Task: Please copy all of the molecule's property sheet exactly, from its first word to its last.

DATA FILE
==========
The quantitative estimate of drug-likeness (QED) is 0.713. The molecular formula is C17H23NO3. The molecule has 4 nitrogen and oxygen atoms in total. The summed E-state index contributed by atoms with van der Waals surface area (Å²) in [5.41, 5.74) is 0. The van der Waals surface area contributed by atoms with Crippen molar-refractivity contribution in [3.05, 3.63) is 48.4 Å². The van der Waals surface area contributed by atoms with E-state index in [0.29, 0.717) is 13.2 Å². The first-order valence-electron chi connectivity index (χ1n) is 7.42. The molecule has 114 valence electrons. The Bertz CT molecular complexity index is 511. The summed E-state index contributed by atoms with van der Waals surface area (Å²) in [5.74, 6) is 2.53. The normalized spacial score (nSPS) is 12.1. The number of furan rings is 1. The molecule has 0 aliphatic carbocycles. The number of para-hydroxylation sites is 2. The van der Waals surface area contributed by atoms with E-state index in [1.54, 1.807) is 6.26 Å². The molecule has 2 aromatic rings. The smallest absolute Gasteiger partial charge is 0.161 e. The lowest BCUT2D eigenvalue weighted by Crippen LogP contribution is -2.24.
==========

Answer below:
The quantitative estimate of drug-likeness (QED) is 0.713. The molecular formula is C17H23NO3. The molecule has 4 nitrogen and oxygen atoms in total. The summed E-state index contributed by atoms with van der Waals surface area (Å²) in [5.41, 5.74) is 0. The van der Waals surface area contributed by atoms with Crippen molar-refractivity contribution in [3.05, 3.63) is 48.4 Å². The van der Waals surface area contributed by atoms with E-state index in [0.29, 0.717) is 13.2 Å². The first-order valence-electron chi connectivity index (χ1n) is 7.42. The molecule has 114 valence electrons. The Bertz CT molecular complexity index is 511. The summed E-state index contributed by atoms with van der Waals surface area (Å²) in [5.74, 6) is 2.53. The normalized spacial score (nSPS) is 12.1. The number of furan rings is 1. The molecule has 0 aliphatic carbocycles. The number of para-hydroxylation sites is 2. The van der Waals surface area contributed by atoms with E-state index in [1.54, 1.807) is 6.26 Å². The molecule has 2 aromatic rings. The smallest absolute Gasteiger partial charge is 0.161 e. The lowest BCUT2D eigenvalue weighted by Crippen LogP contribution is -2.24.